Change Of Control Credit Agreement
This approach often presents considerable challenges when applied in the context of acquisition financing (e.g. .B. is generally not formulated in such a way that the parties to the transaction provide sufficient assurance, that a change of control is not triggered by the transaction, so that it would not be necessary to finance bridges or backstops) and we often see change of control agreements for companies, even with these „rating“ portability structures. Overall, high-yield indentures define a „change of control“ as the entry of (1) of a person (with the exception of „eligible holders“ (this term varies between the deal-by-deal and the inclusion of the original shareholders in issuers, related parties and management) becomes the „beneficial owner“ of more than a certain percentage (typically 50%) of the voting rights of the voting issuer`s shares or (2) the disposal of all the assets of the g restricted rump, with the exception of an approved holder. In the past, the change of control clause in the high European indentures was also triggered when the „Continuing Directors“ no longer constituted the majority of the issuer`s board of directors, but such a provision is not common today. The term „beneficial owner“ is generally defined by reference to Rule 13(d)-3 („Rule 13(d)-3“) of the Securities Exchange Act of 1934, as amended (Exchange Act). The threshold of economic ownership can vary from one agreement to another and is sometimes less than 50%. For transactions with listed companies, usually 20 to 40 percent. The threshold of „economic ownership“ is inversely triggered in a minority of high-value agreements (and, as was historically typical of the credit market), where a change of control would take place when the authorised holders were no longer the beneficial owners of a certain percentage of the voting rights of the voting issuer`s shares. Where an offer of change of control is required, it should be noted that, recently, the indentures include more and more mandatory calls in favour of the issuer at 101%. if the holder is at least 90 per cent.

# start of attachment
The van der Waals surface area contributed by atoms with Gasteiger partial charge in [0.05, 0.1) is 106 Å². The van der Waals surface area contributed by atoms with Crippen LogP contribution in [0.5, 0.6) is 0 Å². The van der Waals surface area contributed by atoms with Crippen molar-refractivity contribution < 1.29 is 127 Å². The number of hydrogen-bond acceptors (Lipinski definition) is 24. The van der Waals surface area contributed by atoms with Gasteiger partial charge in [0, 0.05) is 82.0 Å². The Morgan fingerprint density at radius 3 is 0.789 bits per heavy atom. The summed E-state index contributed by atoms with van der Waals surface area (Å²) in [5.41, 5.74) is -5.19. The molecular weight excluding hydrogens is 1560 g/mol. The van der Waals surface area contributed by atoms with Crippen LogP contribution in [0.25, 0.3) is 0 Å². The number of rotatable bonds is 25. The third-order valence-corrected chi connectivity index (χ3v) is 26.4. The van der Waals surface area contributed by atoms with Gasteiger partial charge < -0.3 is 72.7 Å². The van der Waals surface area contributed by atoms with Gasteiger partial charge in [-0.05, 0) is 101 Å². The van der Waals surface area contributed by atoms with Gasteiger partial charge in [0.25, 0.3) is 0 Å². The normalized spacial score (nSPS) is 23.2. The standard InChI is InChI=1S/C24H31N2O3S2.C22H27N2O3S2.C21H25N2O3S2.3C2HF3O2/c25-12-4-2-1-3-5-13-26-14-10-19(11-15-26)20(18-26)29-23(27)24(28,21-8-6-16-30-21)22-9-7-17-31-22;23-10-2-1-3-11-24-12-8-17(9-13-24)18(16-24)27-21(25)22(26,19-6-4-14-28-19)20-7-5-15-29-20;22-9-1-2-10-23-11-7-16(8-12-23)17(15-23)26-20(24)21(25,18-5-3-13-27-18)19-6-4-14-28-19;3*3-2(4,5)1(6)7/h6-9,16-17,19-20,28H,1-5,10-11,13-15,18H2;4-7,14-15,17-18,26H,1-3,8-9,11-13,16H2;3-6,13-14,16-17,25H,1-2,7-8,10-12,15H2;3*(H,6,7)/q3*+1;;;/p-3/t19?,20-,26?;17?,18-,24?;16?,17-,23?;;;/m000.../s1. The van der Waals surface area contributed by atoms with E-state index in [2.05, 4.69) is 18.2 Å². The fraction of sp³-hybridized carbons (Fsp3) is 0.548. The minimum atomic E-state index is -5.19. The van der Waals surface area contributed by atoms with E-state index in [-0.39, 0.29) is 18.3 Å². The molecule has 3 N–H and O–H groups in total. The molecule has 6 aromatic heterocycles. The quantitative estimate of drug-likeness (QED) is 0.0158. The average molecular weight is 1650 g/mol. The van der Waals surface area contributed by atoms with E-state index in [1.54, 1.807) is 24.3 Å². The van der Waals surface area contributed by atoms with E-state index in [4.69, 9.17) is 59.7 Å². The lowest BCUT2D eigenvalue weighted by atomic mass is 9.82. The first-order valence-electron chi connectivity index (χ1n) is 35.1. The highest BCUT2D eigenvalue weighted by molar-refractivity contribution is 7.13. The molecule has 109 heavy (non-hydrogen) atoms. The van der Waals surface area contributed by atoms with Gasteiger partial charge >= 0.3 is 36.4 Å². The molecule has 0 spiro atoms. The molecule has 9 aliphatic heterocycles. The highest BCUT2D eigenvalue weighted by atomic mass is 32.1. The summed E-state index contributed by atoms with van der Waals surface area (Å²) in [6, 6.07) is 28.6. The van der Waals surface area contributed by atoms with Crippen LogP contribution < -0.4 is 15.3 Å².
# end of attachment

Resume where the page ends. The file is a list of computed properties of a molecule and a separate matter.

the total amount of a number of bonds that have been issued by the issuer in a change of control offer. This „clean up“ or „squeeze-out“ call allows the issuer to sweep away the remaining bonds and thus avoid being blocked with a small tranche with possibly covenants other than new debts. There is also some advantage for holders, because while it may sweep away some holders who have deliberately held the bonds, it may be that some holders miss an offer to change control, and the use of the mandatory call takes them out of a probably very illiquid loan. Leverage-based portability allows a change in the beneficial ownership of the group, without causing a change of control, as long as the leverage of the group is below a certain threshold. Leverage-based portability is highly negotiated and can depend on many variables, including: As mentioned above, the definition of „Change of Control“ indenture refers to Rule 13(d)-3 of the Exchange Act, which defines a beneficial owner as any person who directly or indirectly has the right to vote and/or the allegation of investment in the issuer`s shares or voting shares. Voting rights include the power to vote on such voting shares or to direct voting rights and to direct the ordinance on such voting shares. Rule 13(d)-3 of the Exchange Act also contains an anti-valuation provision that covers any person (or „group“) who, directly or indirectly, creates or uses a contract, agreement, or device that has the object or effect of circumventing the requirements of the rule. Credit agreements and bonds often contain a provision that allows lenders to repay (or accelerate) their debts in the event of a „change of control“ of the borrower.
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